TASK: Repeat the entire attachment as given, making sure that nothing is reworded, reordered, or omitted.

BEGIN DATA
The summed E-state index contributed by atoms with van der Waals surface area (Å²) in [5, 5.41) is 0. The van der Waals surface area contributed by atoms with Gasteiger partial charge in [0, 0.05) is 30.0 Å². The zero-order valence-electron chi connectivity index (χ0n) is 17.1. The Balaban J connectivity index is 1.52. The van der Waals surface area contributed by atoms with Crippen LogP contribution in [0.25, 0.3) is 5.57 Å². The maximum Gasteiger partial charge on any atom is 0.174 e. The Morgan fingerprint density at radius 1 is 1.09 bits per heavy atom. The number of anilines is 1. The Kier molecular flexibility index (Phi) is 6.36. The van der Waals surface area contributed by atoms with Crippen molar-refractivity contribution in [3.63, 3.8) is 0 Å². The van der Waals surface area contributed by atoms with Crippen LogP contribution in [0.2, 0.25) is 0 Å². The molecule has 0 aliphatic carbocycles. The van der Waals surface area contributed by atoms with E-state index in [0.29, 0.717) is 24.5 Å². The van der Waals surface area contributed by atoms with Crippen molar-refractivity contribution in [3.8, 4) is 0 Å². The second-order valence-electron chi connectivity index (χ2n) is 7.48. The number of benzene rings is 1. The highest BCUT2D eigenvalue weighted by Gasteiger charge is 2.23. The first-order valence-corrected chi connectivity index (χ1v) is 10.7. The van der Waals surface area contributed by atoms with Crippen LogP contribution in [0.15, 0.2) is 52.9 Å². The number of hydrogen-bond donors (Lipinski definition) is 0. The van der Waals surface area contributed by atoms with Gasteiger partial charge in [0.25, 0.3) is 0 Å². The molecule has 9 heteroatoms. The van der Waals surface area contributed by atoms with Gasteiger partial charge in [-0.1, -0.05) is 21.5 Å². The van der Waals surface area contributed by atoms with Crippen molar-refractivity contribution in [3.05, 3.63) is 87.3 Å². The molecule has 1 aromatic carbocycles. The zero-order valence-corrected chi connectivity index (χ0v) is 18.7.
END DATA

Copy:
The summed E-state index contributed by atoms with van der Waals surface area (Å²) in [5, 5.41) is 0. The van der Waals surface area contributed by atoms with Gasteiger partial charge in [0, 0.05) is 30.0 Å². The zero-order valence-electron chi connectivity index (χ0n) is 17.1. The Balaban J connectivity index is 1.52. The van der Waals surface area contributed by atoms with Crippen LogP contribution in [0.25, 0.3) is 5.57 Å². The maximum Gasteiger partial charge on any atom is 0.174 e. The Morgan fingerprint density at radius 1 is 1.09 bits per heavy atom. The number of anilines is 1. The Kier molecular flexibility index (Phi) is 6.36. The van der Waals surface area contributed by atoms with Crippen molar-refractivity contribution in [3.63, 3.8) is 0 Å². The van der Waals surface area contributed by atoms with Crippen LogP contribution in [0.2, 0.25) is 0 Å². The molecule has 0 aliphatic carbocycles. The van der Waals surface area contributed by atoms with E-state index in [0.29, 0.717) is 24.5 Å². The van der Waals surface area contributed by atoms with Crippen molar-refractivity contribution in [3.8, 4) is 0 Å². The second-order valence-electron chi connectivity index (χ2n) is 7.48. The number of benzene rings is 1. The highest BCUT2D eigenvalue weighted by Gasteiger charge is 2.23. The first-order valence-corrected chi connectivity index (χ1v) is 10.7. The van der Waals surface area contributed by atoms with Crippen LogP contribution in [0.15, 0.2) is 52.9 Å². The number of hydrogen-bond donors (Lipinski definition) is 0. The van der Waals surface area contributed by atoms with Gasteiger partial charge in [0.25, 0.3) is 0 Å². The molecule has 9 heteroatoms. The van der Waals surface area contributed by atoms with Gasteiger partial charge in [-0.1, -0.05) is 21.5 Å². The van der Waals surface area contributed by atoms with Crippen molar-refractivity contribution in [3.05, 3.63) is 87.3 Å². The molecule has 1 aromatic carbocycles. The zero-order valence-corrected chi connectivity index (χ0v) is 18.7.